I will say, this not an enemies-to-lovers in the truest sense. It’s the contemporary exaggerated meaning of “enemies.” The main characters bicker and pull pranks but of course it gives way to their explosive chemistry.
It is a quick and satisfying romance (bonus: with the only bed trope) without a useless third act breakup. The ending was very nice. You should read it.
for vacation only by mila nicks
This book caught my eye a while back when other readers were talking about it on Twitter but I hadn’t realized that it was on KU until February. I picked it up as soon as I could.
For Vacation Only follows a rich guy who is stood up at the altar and a singer on a cruise ship trying to become big in her career. When they meet, they just click. The chemistry between them is clear and they just have to work through the other life issues to be together.
The book is perfect for a vacation read. It has the vibes, it takes us on tours to multiple cities as the characters go to them, and is light hearted. The male lead is rich but not of the super-confident and bossy kind. He finds his passion during the book. The woman is massively talented and works hard for her dreams.
All-in-all, a good book.
the inheritance of orquídea divina by zoraida córdova
I got the ALC of this book on libro.fm a while back and finally picked it up. Although I’m not in much of a fantasy mood, the disappointment of She Who Became the Sun pushed me to pick up a non-romance book to enjoy. So, I started this and was glad because it surprised me.
The Inheritance of Orquídea Divina is a standalone adult fantasy book with a multi-generational magical adventure. Orquídea Divina has always been a magical, mysterious, and aloof mother and grandmother to her family. None of them know her true past. When she is about to die, she calls her huge family back home to give them their inheritance. Only, they also inherit the danger and price of Orquídea’s past.
In dual narration, we follow Orquídea as a young woman taking her place in the world and her grandchildren piecing together Orquídea’s past as they try to outrun whoever is after them. The book is adventurous, atmospheric, eerie, and wholly enthralling. I highly recommend it.
six of crows duology by leigh bardugo
My book club picked the Six of Crows books to buddy read in February which gave me the chance to finally read and annotate my SoC collector’s edition.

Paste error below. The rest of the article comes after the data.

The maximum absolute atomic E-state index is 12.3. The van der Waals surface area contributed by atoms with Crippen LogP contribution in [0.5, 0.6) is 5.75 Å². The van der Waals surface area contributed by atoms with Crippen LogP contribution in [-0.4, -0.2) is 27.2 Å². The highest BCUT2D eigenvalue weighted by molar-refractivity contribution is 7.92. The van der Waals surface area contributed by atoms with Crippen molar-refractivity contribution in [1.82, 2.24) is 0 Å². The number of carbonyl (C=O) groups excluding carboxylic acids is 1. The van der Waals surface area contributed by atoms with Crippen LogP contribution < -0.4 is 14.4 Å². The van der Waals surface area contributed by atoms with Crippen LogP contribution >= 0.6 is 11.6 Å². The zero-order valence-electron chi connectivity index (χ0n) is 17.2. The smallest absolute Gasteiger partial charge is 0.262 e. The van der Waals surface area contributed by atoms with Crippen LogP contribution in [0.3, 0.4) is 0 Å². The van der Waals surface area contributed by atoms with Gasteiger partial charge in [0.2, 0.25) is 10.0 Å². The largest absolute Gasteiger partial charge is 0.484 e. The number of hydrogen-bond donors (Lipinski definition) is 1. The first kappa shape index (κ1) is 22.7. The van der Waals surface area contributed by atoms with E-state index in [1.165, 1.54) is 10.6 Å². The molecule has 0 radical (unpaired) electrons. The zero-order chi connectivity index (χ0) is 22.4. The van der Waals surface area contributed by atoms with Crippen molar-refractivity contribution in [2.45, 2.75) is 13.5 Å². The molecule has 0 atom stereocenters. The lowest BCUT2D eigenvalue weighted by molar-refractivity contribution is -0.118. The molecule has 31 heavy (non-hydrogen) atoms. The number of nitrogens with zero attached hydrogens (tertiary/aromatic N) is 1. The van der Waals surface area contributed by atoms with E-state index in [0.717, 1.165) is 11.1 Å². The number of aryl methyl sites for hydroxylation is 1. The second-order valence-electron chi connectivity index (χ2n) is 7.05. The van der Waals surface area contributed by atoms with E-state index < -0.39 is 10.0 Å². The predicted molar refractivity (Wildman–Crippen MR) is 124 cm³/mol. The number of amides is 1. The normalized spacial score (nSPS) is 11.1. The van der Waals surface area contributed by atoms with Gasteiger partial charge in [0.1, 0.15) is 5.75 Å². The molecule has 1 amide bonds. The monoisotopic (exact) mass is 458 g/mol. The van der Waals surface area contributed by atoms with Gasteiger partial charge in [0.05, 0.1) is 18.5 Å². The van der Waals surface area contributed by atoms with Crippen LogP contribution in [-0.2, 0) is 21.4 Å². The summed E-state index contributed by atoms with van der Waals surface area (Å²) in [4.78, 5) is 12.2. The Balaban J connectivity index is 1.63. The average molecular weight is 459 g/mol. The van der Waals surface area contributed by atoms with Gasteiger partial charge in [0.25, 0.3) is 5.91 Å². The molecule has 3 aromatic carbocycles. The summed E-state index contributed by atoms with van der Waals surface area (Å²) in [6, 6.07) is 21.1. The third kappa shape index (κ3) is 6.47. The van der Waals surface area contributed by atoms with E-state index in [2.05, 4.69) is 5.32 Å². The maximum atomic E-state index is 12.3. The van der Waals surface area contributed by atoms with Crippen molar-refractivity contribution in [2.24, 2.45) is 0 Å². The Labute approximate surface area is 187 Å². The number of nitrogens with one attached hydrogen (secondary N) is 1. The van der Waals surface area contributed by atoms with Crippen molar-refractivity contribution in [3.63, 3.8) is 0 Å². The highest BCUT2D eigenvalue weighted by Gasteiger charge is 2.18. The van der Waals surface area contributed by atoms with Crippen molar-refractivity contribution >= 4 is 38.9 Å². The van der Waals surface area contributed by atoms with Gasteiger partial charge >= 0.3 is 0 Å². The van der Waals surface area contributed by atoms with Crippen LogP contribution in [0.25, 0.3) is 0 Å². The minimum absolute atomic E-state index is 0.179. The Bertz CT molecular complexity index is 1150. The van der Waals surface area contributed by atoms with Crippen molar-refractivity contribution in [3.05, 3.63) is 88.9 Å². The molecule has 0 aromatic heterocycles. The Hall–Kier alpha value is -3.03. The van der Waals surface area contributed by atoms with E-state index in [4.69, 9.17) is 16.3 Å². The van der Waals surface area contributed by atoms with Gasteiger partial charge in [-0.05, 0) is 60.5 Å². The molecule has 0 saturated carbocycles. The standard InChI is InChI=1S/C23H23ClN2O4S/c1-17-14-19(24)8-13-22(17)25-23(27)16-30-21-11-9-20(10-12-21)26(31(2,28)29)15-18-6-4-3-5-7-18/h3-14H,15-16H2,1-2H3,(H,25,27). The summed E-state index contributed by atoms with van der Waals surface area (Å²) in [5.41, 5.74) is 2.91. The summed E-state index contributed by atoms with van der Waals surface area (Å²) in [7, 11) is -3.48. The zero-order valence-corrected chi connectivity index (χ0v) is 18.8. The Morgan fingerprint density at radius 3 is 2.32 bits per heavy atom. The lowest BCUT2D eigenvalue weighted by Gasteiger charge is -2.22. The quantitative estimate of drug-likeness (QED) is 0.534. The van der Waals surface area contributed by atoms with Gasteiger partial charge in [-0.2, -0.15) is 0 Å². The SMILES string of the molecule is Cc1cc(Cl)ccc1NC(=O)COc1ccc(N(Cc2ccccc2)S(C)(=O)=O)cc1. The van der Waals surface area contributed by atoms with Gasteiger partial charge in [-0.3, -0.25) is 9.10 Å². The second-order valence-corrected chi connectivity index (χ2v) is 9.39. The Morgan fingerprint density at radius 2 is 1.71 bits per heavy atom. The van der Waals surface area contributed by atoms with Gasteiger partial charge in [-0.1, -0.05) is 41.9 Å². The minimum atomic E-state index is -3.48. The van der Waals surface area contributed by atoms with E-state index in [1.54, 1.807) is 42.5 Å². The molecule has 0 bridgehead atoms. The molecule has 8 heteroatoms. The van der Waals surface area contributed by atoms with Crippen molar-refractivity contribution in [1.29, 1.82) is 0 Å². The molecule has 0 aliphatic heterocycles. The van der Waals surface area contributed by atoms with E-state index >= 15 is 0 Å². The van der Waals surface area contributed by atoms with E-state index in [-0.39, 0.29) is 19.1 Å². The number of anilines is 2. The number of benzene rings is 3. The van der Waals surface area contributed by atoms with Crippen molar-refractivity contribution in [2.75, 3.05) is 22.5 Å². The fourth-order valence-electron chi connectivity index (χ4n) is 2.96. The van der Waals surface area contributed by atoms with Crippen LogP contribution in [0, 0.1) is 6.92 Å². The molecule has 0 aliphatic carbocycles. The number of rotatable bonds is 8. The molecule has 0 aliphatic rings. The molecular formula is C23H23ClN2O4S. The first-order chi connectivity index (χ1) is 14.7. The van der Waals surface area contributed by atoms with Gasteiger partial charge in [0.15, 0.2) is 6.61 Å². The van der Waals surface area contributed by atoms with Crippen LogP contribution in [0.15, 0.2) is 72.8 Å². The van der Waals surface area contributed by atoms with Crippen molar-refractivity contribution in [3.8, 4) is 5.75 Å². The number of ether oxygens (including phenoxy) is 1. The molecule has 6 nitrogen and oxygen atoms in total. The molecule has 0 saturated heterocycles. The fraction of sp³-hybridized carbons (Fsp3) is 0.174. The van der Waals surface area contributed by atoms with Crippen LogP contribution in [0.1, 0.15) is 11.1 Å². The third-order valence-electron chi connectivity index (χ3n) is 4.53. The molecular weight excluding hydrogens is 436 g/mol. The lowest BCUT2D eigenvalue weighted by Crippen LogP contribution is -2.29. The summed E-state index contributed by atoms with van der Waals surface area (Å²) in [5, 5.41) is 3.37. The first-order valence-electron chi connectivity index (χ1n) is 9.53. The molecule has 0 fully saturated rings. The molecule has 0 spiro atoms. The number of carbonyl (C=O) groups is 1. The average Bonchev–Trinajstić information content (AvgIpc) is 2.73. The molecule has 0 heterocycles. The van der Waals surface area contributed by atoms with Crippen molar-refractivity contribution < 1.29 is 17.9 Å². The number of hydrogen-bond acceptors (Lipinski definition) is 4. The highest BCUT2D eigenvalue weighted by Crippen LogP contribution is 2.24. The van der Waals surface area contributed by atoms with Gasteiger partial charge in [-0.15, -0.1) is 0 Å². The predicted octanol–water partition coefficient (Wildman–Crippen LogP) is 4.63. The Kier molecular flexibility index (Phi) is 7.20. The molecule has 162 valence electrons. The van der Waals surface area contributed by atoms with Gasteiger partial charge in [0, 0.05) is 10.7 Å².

I first read the books back in 2016 and hadn’t reread them after that, not even when Shadow and Bone season 1 released. I’ve not been in a YA fantasy mood. I remembered bits of pieces of Six of Crows and only the ending of Crooked Kingdom.
Reading the books again was quite enjoyable. I forgot how easy to read YA fantasy books were. The books may be long but they kept me interested and I was done with them pretty quickly. Book 1 took me only two days.
Final verdict: the books were just as enjoyable. I noticed more things during my reread, some of them were annoying, but overall they are still good.
secret baby on board by abby knox
Listen, the only reason I picked this up was because it had secret baby in the name and it was available on KU. I had specifically heard nothing about it. And after reading it, I understand why.
First of all, the book does NOT have the secret baby trope. Authors really need to understand what story they’re writing. If the title is misleading, it ruins the book for the reader.
This book had the accidental pregnancy trope. Vanessa and Ian had a one night stand after which Ian rushed away due to a family emergency. Vanessa, in her rush to join her new job, lost her phone and his contact too. So they lose touch. But Ian doesn’t give up and finds her somehow. By then, she knows she’s pregnant. And it doesn’t take long for him to realize it based on her actions.
It wasn’t even a secret pregnancy trope. He just didn’t know it for a few days because she didn’t know how to tell him.
The story was short. There was no depth to anything. It’s for quick romance lovers but honestly, there are better books.
let me in by r. m. virtues
If you’ve been following me for a while, you probably know that I’m a huge fan of this author. His books Drag Me Up and What Are the Odds? were two of my best books of 2023. When I found that ARCs are available for book 3 in the Gods of Hunger series, I jumped on the chance.
Let Me In follows Dionysus and Athena, best friends who have been in love with each other for years, as their feelings finally become something. I was mainly reading for the romance but I absolutely loved the plot and world-building too. The politics in the book were really interesting to read, especially because all the characters are inspired by Greek myth.
I was a little disappointed by the romance because it wasn’t what I expected but it was good in it’s own way. Dio and Athena are complete opposites and complement each other in the best way. They learn how well they work together, how they can be good together, and also how to be in a relationship with each other. There is good relationship development.
There was really good individual development too. Athena and Dio grow to become stronger people. I loved their relationships with other characters in the world. The family in this series will always have my heart.
Overall, it was not what I expected but I enjoyed it. The book will be out on March 25th!